Association of olfactory learning with cuticular hydrocarbon discrimination in the ant Camponotus floridanus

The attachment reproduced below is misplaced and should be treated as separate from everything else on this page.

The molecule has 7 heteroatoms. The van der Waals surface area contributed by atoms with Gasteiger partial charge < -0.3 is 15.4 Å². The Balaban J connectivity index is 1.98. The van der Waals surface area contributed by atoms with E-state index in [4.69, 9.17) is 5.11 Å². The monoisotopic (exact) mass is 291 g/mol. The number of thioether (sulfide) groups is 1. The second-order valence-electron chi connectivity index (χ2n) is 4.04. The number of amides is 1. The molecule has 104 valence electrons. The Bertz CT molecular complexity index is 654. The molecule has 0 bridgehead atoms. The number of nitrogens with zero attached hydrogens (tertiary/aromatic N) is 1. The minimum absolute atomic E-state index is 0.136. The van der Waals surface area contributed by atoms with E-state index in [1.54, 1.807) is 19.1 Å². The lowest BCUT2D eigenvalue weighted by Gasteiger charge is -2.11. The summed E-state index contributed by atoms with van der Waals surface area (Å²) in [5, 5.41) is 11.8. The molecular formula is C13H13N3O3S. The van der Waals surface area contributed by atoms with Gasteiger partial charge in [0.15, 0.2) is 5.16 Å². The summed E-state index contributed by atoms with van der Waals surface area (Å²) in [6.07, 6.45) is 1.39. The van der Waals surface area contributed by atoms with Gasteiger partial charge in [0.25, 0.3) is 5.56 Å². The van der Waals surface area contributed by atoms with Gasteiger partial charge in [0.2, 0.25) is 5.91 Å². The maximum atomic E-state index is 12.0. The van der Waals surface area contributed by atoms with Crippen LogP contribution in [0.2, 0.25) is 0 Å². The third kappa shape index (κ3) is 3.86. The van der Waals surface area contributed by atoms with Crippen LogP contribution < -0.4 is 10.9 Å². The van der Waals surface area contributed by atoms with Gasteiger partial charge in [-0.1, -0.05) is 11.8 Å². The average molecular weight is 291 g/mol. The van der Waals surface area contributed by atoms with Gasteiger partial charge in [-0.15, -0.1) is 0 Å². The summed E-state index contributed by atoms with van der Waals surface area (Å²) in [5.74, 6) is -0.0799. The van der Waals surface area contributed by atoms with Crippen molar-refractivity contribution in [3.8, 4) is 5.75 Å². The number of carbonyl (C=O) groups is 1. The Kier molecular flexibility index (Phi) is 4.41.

Communication amongst eusocial insect is key to their success. Ants rely on signaling to mediate many different functions within a colony such as policing and nest mate recognition. Camponotus floridanus uses chemosensory signaling in the form of cuticular hydrocarbons to regulate these functions. Each cuticular hydrocarbon profile contains numerous hydrocarbons, however it is yet to be seen if Camponotus floridanus can discriminate between linear hydrocarbons of similar length. Individual specimens were conditioned in three different ways: 5 conditioning with high concentration of sugar water (1;1 ratio), 1 conditioning with high concentration of sugar water, and 5 conditioning with low concentration of sugar water (1;4). Two linear hydrocarbons were use, C23 and C24, with C23 always being the conditioned stimulus. Specimens who were conditioned 5 times with high concentration of sugar water were the only group to show a significant response to the conditioned stimulus with a p-value of .008 and exhibited discrimination behavior 46% of the time. When compared 5 conditioning with high concentration to the other two testing conditioning groups, 1 conditioning with high concentration produced an insignificant p-value of .13 was obtained whereas when comparing it with 5 conditioning low concentration of sugar a significant p-value of .0132 was obtained. This indiciates that Camponotus floridanus are capable of discrimination however must be conditioned with high concentration of sugar water, while number of conditioning is insignificant.